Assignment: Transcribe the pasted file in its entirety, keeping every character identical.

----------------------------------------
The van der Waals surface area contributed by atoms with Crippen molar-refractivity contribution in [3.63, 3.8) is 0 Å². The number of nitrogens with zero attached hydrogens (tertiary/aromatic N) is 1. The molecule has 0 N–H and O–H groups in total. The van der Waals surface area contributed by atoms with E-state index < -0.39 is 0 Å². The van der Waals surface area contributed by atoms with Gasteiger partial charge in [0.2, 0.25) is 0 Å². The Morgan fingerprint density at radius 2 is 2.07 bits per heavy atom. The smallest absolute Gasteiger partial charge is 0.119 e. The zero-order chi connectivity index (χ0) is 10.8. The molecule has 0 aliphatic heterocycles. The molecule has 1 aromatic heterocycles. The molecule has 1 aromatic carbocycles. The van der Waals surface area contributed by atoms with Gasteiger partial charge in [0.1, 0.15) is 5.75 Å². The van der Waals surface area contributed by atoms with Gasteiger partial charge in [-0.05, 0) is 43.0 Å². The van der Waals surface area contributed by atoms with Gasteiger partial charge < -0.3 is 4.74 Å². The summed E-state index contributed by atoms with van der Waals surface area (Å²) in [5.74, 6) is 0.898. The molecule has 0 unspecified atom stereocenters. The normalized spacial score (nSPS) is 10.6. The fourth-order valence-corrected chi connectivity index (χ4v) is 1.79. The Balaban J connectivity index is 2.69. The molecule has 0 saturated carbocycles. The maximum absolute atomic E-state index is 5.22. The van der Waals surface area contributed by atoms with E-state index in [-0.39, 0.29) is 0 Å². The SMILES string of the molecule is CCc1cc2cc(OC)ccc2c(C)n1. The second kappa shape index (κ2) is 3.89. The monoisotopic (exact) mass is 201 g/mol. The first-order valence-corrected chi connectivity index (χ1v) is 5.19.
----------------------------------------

The van der Waals surface area contributed by atoms with Crippen molar-refractivity contribution in [3.63, 3.8) is 0 Å². The number of nitrogens with zero attached hydrogens (tertiary/aromatic N) is 1. The molecule has 0 N–H and O–H groups in total. The van der Waals surface area contributed by atoms with E-state index < -0.39 is 0 Å². The van der Waals surface area contributed by atoms with Gasteiger partial charge in [0.2, 0.25) is 0 Å². The Morgan fingerprint density at radius 2 is 2.07 bits per heavy atom. The smallest absolute Gasteiger partial charge is 0.119 e. The zero-order chi connectivity index (χ0) is 10.8. The molecule has 0 aliphatic heterocycles. The molecule has 1 aromatic heterocycles. The molecule has 1 aromatic carbocycles. The van der Waals surface area contributed by atoms with Gasteiger partial charge in [0.1, 0.15) is 5.75 Å². The van der Waals surface area contributed by atoms with Gasteiger partial charge in [-0.05, 0) is 43.0 Å². The van der Waals surface area contributed by atoms with Gasteiger partial charge < -0.3 is 4.74 Å². The summed E-state index contributed by atoms with van der Waals surface area (Å²) in [5.74, 6) is 0.898. The molecule has 0 unspecified atom stereocenters. The normalized spacial score (nSPS) is 10.6. The fourth-order valence-corrected chi connectivity index (χ4v) is 1.79. The Balaban J connectivity index is 2.69. The molecule has 0 saturated carbocycles. The maximum absolute atomic E-state index is 5.22. The van der Waals surface area contributed by atoms with E-state index in [-0.39, 0.29) is 0 Å². The SMILES string of the molecule is CCc1cc2cc(OC)ccc2c(C)n1. The second kappa shape index (κ2) is 3.89. The monoisotopic (exact) mass is 201 g/mol. The first-order valence-corrected chi connectivity index (χ1v) is 5.19.